The splendid baroque Belvedere Palace today houses the Österreichische Galerie (Austrian Gallery) displaying the largest collection of works by Klimt and Kokoschka as well as famous paintings by Schiele. Vienna’s prime landmarks are the Gothic Stephansdom (St. Stephen’s Cathedral), the Giant Ferris Wheel in the Prater, Vienna’s old recreational park, and the Spanish Riding School with their world-famous Lipizzaner horses.

The city’s impressive array of museums include the Kunsthistorischen Museum with the world’s largest collection of Bruegel paintings, MuseumsQuartier with the Leopold Museum (Schiele), Museum Moderner Kunst (Museum of Modern Art), Architekturzentrum (Architectural Centre) and Kunsthalle rank among the city’s most important cultural venues. The Albertina is home to the world’s largest collection of graphic arts and prints (60,000 drawings, 1 million prints).

The artistic scene is also down very much to the influence of the many celebrated composer who lived and worked here including Strauß, Mozart, Beethoven and Haydn. The Vienna Philharmonic Orchestra is one of the world’s best, the Staatsoper one of the world’s leading opera houses, and the Vienna Boys’ Choir one the world’s most famous.  Yet the artistic also is mixed with the academic, the Freud and Schnitzler museums are well worth a visit, and established Vienna as one of the prime academic centres of Europe.

In Vienna, traditional coffee houses, such as Cafés Landtmann and Central (where significant members of the fin-de-siecle such as Freud, Klimt, Jung and Schnitzler would go), rustic wine tavernsand the beloved sausage stand (Wuerstelstand) exist alongside top restaurants and shops. Time-honoured events alternate with internationally-acclaimed extravaganzas (Life Ball) to create a unique and very special ambience.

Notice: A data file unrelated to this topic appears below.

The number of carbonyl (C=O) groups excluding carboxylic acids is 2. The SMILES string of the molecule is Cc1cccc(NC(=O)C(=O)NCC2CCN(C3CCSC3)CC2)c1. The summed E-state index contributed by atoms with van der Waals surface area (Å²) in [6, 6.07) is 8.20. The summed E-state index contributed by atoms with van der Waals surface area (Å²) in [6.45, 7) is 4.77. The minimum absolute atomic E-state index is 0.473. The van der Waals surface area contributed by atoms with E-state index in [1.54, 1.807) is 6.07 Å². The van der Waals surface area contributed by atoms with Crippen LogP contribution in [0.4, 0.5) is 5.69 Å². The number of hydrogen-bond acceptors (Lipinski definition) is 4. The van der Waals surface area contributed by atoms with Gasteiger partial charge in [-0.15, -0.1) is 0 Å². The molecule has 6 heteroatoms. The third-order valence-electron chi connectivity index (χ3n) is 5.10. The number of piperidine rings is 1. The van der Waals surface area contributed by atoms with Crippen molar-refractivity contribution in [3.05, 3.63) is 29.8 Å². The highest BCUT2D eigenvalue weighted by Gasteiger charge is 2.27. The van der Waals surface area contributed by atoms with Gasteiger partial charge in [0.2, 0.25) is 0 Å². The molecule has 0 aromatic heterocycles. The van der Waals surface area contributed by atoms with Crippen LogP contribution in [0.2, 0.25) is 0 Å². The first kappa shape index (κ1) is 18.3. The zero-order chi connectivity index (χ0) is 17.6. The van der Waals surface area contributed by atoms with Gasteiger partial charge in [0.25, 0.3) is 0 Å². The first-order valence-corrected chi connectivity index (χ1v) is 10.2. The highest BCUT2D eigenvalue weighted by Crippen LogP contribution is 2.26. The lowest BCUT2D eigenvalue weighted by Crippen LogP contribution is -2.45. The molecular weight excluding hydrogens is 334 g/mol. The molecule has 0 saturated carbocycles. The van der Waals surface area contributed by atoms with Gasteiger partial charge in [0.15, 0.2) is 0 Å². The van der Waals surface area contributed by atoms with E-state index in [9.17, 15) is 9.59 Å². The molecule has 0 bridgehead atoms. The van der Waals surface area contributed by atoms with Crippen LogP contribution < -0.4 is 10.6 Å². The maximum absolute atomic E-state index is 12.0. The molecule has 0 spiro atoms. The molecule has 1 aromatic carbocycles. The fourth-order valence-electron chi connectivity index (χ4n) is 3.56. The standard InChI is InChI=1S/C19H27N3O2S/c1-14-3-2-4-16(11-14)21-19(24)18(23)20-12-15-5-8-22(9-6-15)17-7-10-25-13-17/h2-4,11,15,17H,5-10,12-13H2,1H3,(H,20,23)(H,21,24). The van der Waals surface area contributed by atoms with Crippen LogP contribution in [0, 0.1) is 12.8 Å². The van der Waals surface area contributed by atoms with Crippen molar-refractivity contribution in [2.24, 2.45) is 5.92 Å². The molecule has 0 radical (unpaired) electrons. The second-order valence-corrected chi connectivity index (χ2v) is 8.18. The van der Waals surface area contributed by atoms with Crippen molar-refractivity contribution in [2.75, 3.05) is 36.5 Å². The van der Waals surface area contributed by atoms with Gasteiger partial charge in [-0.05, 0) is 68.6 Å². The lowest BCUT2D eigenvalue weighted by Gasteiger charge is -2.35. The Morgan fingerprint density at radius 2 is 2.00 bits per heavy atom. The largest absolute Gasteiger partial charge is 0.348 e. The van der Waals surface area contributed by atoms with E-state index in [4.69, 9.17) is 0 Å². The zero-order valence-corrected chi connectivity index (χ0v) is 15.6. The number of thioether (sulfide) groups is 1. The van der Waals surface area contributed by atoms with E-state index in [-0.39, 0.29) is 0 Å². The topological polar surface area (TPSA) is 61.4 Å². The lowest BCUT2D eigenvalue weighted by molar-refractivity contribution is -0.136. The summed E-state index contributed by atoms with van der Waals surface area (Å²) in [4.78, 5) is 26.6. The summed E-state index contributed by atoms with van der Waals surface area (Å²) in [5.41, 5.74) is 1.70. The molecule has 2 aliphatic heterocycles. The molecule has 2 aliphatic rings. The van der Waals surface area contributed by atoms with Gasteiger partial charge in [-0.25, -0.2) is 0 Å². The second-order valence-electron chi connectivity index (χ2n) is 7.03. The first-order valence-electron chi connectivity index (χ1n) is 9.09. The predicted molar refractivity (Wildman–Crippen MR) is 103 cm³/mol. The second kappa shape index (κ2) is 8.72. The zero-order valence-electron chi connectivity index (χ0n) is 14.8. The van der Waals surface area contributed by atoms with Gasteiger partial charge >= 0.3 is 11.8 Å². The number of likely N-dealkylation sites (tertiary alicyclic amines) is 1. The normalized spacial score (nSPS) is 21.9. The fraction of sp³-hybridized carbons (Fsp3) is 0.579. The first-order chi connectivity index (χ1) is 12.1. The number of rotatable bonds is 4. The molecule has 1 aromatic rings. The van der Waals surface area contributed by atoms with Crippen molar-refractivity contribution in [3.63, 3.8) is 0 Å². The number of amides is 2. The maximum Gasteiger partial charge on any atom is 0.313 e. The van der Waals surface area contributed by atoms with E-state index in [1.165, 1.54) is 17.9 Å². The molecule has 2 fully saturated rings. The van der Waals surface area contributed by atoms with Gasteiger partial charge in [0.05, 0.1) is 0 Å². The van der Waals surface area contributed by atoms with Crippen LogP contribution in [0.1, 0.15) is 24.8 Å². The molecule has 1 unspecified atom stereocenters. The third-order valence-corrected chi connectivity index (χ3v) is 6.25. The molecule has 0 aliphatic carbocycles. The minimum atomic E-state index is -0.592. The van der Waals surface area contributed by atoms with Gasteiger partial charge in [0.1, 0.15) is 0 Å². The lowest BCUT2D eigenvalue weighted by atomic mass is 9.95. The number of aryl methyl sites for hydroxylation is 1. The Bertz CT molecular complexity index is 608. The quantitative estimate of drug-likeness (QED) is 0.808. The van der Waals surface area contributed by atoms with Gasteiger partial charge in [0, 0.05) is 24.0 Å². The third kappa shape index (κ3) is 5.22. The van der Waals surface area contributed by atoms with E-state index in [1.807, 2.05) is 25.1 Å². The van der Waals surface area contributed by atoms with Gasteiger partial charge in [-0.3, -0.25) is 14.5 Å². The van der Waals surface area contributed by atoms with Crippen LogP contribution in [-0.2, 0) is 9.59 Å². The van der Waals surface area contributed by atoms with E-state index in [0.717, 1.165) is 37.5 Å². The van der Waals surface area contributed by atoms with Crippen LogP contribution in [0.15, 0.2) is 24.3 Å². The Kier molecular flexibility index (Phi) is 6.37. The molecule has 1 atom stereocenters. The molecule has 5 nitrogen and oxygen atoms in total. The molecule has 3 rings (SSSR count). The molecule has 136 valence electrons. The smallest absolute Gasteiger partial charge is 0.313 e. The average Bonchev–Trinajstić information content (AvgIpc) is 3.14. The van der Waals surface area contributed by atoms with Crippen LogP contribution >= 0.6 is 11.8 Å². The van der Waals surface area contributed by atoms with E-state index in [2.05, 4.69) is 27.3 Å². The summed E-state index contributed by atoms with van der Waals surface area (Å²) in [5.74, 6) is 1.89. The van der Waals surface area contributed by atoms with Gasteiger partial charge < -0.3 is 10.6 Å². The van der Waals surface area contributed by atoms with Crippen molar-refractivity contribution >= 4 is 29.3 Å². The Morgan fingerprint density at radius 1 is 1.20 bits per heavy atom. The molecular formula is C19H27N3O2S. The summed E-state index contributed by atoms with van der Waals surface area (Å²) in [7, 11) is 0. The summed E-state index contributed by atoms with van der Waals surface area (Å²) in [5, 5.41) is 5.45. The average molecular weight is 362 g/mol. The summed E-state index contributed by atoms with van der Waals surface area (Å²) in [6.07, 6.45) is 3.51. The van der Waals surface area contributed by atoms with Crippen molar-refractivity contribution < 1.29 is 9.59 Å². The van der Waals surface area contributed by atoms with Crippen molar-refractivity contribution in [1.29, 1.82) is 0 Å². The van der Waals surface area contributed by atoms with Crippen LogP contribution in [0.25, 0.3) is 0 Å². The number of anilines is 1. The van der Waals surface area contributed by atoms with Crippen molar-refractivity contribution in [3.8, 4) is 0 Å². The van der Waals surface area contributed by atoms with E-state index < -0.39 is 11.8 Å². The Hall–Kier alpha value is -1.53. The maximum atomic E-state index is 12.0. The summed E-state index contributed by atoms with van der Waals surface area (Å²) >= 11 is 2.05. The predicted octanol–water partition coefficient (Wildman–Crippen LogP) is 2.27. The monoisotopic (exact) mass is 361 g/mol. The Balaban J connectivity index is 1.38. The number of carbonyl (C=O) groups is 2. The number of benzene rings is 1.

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Beautiful city of Nice


Catriona from

With exciting Easter celebrations taking place and warm spring weather in the air, April is the ideal time of year to visit Nice in France. Getting around this coastal city couldn’t be easier because the main sights are all within walking distance of each other.

Start by visiting the iconic blue, white and red #ILOVENICE sign. The best time of day to go is first thing in the morning as it’s usually a lot less crowded – also making it a great time to take photographs!

Right below the sign is an expansive pebbled beach which leads to the clear blue Mediterranean Sea. It’s utterly picturesque. Afterwards, why not take a walk through the pedestrianised streets behind the beach, you will find some lovely authentic French cafes and restaurants. Wayne’s bar is also a personal favourite for a casual evening drink.

The Place Massena, the main square in the new town, is just a short walk from the beach. It is famous for its large and extravagant marble statue of Apollo which is a must-see.

From here you can walk to the Vieille Ville which is the old town of Nice. On your way there you will find streets filled with assorted markets stalls where you can buy fresh foods or browse paintings made by local artists.

The central feature of the old town is the Cathédrale Sainte-Marie et Sainte-Réparate with its exquisite Baroque-style architecture. Tradition dictates that the Cathedral bells are halted from Good Friday until Easter Sunday, but they are something to behold when they ring again.